Monthly Archives: September 2010

How to Revive a Dead Email Campaign


Courtesy of Hal Licino, DIRECT MAGAZINE

You were one of the early adopters of email marketing—and your campaign shows it. You have emails going out that could have been pitched to the Flintstones.

If your emails are more stone tablet than iPad, you might want to consider some innovative ways to shake up your campaign and get those open rates out of the hibernation they’ve been in since the Emailocene era. Here are some tips:

* Announce huge changes. Nothing succeeds like a total revamp. If you announce to your customers that there are enormous changes in store, preferably with a countdown calendar to the big day, you will build up anticipation, which will pay off in renewed interest in your former snoozefest.

Everything has to be new and exciting, from your images to your layout right down to your fonts. And you can’t get away with just cosmetic changes; your campaign’s offerings have to be new, exciting, alluring, innovative, and relevant as well. It’s time to jettison Urkel and replace him with Robert Pattinson.

Reward your customers for their loyalty in myriad ways, by providing profound and overarching value your competitors can’t match. Make sure the accounting department is not looking and give away all the dusty old stock in the warehouse. You’ll be rewarded soon enough.

* Send out surveys. The essence of online life is that everyone is empowered to have his or her say on everything from the local dogcatcher to the president’s birth certificate. If you inform your customers that you’re listening to their feedback and that the survey you’re sending out is the best way to have their voices be heard, you may be surprised at the sound of clicks. Prospects who never have opened your emails previously might rush to get their two cents’ worth in. You can amplify your response if you announce that the more-relevant comments will be placed on your Website.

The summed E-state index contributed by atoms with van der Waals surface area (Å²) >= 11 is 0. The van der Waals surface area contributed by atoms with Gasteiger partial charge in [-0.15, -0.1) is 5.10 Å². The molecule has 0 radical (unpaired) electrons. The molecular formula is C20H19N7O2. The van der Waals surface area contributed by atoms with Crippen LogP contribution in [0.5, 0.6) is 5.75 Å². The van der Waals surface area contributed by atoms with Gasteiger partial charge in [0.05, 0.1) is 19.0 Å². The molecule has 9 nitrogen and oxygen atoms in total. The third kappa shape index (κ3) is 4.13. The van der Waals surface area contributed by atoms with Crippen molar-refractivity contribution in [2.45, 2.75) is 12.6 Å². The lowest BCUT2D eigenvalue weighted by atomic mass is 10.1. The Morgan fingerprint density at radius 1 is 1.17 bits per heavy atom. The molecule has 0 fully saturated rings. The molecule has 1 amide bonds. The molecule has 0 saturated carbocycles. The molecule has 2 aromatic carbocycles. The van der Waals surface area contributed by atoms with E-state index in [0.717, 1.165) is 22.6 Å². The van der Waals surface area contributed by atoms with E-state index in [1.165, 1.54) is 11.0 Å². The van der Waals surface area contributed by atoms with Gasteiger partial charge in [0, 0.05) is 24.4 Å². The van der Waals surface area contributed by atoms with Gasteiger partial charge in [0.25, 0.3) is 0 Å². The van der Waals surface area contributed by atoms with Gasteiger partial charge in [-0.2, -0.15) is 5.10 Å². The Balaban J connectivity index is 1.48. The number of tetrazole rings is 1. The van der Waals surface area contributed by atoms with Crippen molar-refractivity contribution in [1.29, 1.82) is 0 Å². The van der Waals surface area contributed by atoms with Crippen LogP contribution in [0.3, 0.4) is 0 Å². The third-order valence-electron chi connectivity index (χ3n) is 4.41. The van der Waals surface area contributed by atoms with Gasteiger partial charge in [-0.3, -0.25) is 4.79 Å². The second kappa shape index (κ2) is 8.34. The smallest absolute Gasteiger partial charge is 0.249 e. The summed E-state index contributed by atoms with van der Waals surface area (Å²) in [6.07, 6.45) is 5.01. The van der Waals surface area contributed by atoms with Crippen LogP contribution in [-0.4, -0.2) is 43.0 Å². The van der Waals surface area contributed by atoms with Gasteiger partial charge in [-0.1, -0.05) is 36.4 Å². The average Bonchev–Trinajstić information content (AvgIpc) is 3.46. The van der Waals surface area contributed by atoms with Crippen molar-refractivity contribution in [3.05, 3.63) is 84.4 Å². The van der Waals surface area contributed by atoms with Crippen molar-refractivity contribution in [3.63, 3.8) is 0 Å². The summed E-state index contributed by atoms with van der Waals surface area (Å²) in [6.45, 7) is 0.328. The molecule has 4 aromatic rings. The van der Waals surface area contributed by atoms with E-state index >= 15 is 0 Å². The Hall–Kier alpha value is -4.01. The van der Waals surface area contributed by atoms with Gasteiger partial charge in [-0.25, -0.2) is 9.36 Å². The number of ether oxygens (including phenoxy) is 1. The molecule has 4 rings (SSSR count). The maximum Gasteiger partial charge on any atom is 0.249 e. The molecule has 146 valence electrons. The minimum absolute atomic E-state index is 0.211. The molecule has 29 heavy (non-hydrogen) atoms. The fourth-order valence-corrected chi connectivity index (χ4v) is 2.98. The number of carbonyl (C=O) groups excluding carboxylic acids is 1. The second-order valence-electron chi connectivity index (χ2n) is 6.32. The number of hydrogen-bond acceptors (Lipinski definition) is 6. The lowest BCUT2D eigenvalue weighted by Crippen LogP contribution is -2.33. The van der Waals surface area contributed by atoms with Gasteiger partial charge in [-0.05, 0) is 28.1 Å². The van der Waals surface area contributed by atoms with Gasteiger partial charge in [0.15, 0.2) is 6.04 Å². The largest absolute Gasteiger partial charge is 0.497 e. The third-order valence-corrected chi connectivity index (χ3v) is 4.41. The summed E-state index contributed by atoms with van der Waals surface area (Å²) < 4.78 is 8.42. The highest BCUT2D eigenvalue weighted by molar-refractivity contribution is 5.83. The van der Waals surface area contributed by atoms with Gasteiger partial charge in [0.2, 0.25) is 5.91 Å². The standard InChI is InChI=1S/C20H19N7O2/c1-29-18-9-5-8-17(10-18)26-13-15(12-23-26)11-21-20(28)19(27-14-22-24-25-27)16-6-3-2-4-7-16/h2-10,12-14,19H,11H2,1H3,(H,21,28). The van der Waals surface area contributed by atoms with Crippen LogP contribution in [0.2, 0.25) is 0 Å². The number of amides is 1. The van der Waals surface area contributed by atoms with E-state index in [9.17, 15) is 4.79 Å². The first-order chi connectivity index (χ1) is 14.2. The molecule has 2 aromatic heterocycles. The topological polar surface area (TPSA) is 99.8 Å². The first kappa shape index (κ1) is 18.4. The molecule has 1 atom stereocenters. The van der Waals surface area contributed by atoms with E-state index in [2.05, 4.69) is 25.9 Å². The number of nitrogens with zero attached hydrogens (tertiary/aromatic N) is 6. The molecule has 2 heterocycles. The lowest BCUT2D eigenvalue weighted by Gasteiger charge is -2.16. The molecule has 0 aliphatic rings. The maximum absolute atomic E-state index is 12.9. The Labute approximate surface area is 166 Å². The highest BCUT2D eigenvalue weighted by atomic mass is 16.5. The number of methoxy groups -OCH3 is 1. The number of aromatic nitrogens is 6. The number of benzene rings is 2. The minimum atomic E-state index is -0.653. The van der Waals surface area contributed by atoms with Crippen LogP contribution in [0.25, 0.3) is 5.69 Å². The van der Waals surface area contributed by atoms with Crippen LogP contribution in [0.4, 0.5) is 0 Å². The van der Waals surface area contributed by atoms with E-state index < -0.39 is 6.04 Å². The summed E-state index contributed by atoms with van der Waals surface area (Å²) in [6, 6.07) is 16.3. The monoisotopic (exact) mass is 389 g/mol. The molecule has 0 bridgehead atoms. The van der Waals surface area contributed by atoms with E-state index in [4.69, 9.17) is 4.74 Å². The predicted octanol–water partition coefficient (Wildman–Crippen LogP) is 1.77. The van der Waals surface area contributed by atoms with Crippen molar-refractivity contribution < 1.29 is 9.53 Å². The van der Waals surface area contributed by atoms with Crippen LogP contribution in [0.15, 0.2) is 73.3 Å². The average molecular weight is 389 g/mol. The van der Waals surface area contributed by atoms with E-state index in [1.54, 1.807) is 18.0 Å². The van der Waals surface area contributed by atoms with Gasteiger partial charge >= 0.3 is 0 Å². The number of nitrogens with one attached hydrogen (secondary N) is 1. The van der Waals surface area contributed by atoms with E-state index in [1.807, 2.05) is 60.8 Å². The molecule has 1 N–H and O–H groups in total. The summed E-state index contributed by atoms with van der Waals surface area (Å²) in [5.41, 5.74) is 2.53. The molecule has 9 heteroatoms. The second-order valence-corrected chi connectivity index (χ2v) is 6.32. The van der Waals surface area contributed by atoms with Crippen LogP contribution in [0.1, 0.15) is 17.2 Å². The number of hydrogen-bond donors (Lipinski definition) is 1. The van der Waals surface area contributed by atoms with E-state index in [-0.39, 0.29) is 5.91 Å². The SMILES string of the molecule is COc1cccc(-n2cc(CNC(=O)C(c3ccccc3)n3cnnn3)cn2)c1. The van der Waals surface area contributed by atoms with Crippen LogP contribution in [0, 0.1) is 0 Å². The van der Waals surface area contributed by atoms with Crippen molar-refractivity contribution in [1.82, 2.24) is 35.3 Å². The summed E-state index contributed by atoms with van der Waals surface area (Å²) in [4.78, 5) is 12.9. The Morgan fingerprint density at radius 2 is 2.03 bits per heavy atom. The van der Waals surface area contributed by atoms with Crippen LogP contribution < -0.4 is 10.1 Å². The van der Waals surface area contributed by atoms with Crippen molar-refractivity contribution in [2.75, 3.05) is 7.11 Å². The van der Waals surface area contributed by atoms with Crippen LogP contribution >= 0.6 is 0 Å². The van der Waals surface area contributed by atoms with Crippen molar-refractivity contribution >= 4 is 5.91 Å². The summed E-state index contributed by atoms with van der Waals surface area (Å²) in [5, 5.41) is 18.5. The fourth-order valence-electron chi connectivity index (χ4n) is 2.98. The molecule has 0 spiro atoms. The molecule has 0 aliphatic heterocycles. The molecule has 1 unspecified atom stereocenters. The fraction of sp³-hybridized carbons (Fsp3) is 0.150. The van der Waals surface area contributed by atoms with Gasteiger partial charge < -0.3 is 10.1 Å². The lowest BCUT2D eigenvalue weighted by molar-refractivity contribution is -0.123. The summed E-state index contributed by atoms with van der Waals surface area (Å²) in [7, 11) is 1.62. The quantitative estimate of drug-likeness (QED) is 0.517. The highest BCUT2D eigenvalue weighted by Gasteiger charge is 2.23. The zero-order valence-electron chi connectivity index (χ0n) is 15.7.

* Post the top 10 favorite products. Curiosity Got the Click, so the recipients who have been avoiding your emails like swine-flu vaccinations may be tempted to open one if they can compare their personal preferences against your top ten products. Just about everyone wants to be firmly seated on the bandwagon, as it provides a sense of belonging.

If you include a way for recipients to vote on the 10 favorites you’ve listed, and perhaps have a follow-up People’s Choice Top 10, it can provide a further incentive to get the recalcitrant laggards involved.

* Ask them to reconfirm their subscriptions. This piece of advice will actually cut down your list size considerably and runs counter to everything you were taught at Email Polytechnic: The ultimate goal of every email marketer is supposed to be to accumulate a list that encompasses all 7 billion people on earth and their pets as well.

In reality, however, there is an overwhelming amount of dead weight on your list right now, and continuing to flagellate the defunct equine is not going to do anyone any good. If they don’t want your emails any longer, then exercise the catch-and-release program. It will free up your resources for the prospects who are actually interested in what you’re selling.

You don’t have to roll over and placidly accept abysmally low open rates. Injecting your email campaign with some excitement, innovation, and flair will help to get your results out of the flatline mode they’ve been in and back to vigorous, vivacious, bouncing health!

Hal Licino is the author of two books and an e-mail marketing advocate for Benchmark Email.

Yes, Your Audience Wants Utilitainment (Explanation Below)

Google in 1998, showing the original logo

Image via Wikipedia


Courtesy of Chris Young and Online Video Insider 

When you consider the amount of time the average consumer spends staring at glowing rectangles each day, you’d think marketers would have figured out how to hold their audiences’ attention online.